Within the initial pages the reader engages with the four characters that form the core of the most likely villains in the book. The Chief Inspector faces the challenge of unraveling their relationships now and from years ago as well as their motives in order to solve the murders in the book. Throughout the book, the reader suspects and eventually learns the extent of evil developed in each character which guides their actions. A feeling persists that some twist in the extent of guilt each character bears will happen and eventually the twist materializes.
The author effectively utilizes his skills in character development, plot structure, and location details to write an engaging story.
Minnai
Very disappointing. Having picked up and enjoyed his 24th book in London, I thought the earlier works were just what I needed when hit by flu. For the most part they are good reads if lacking the subtlety of the latest. This one, however, is simply bad: many one dimensional characters, too long spent on a Cook's tour of Toronto, unbelievable police expense budgets and time (send a policeman to spend a week in a B & B to keep his eyes open? Send another to Toronto without a budget yet somehow he can drink his way around the city?), and unbelievable ciphers of upper class toffs. Having gone to an ancient British university myself I suggest that Mr Robinson needed to do better research and get over his own snobbery before trying to create villains with this background. As others have noted, there is really no ending to this book and there are many loose ends and illogicalities.
Gianni_Giant
The body of a hiker is found at the beginning of "The Hanging Valley," the fourth novel in the long-running Inspector Banks series by Peter Robinson. The man turns out to be an ex-pat living in Toronto, Canada, and he has more connections with the locals in the Yorkshire Dales than Inspector Banks originally suspects; his investigation sends Banks to Toronto, to Oxford and beyond, but he is far behind the culprit and the bodies are piling up…. I’m enjoying discovering this series, about which I had heard but which I’ve only just started to read. This one is less about the relationships between Banks and his colleagues than the previous novels, but those relationships seem fairly well established at this point, so the author was able to concentrate more on the plot this time around. I believe there are something like 22 novels in this series to date, which means I’ve got a lot of books to look forward to; recommended!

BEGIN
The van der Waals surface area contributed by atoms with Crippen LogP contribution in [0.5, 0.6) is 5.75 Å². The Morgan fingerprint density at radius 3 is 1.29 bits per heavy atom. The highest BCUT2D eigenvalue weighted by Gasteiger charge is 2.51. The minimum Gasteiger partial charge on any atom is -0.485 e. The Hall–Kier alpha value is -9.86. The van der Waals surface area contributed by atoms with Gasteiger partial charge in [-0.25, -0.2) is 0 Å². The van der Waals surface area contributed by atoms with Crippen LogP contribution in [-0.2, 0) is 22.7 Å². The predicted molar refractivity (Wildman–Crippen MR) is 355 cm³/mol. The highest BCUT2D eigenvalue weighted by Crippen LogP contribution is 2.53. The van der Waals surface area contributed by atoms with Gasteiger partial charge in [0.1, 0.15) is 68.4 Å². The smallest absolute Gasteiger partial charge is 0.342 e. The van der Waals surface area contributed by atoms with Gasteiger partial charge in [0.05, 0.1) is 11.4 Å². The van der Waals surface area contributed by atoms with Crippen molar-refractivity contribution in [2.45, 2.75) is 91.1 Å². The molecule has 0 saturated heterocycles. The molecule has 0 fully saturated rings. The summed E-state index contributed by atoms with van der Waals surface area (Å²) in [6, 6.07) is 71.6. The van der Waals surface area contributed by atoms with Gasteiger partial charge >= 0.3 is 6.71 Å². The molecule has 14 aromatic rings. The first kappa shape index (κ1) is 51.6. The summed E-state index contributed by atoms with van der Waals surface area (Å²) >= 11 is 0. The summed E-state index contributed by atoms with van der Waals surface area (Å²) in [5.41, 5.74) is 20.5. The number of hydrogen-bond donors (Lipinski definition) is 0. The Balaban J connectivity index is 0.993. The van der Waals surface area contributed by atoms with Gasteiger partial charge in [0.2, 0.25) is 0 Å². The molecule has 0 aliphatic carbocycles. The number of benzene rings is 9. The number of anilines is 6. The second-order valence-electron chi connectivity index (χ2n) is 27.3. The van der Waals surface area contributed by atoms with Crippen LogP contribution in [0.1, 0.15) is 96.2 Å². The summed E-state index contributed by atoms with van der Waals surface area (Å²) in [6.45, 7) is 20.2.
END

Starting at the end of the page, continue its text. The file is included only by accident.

Kerahuginn
I confess that I was led to this series after watching the TV adaptations. I have now read each tome in order up to "The Hanging Valley." Banks is an interesting character study and the reader finds out a little more about him with each book. Here, the complexities of the plot twists dominate. The characterizations are all well-honed and the descriptions of the local settings are wonderful! An added bonus is Banks's brief investigative sojourn to Toronto. This is a well-constructed story that you can really sink your teeth into! I suggest a curl up by the fire with a single malt and lose yourself in the Yorkshire countryside.
Drelalak
Good plot, good character development, believable. Excellent ending with something of a surprise thrown in. At least Robinson knows the difference between good and evil, and evil is punished. Love Bank’s character.
Nahn
I love this series and like the author. Unfortunately, there really isn't a resolution to this episode. I thought perhaps the end of the book was missing so I found another copy. It's true, it just ends. I hoped there would be a resolution in the next in the series, but no luck. I only on number nine - Blood at the Root - so I hope Mr. Robinson will refer to what happened to the people in this edition.

Read them anyway!
Pryl
This one was a little more tense that the previous 3. It's easy readying and although the suspense is diluted in places, the end of this one was a little shocking...liked it. I'll keep reading the series because the scenery and characters are very likeable. Bu t if you are looking for heart pounding crime action, you need to look elsewhere.
I know Robinson can do better so I persevered in reading this one just so I didn't miss out on any development of the Banks character and because I knew the setting would be evocative. I didn't bank (no pun intended) on the excruciating visit to Toronto, which almost pushed me over my willingness to suspended disbelief - how on earth could the police justify that jaunt at the tax-payers expense?! Was happy when he got back to Yorkshire and even happier when he wrapped it all up, no matter how out-of-left-field an ending it was!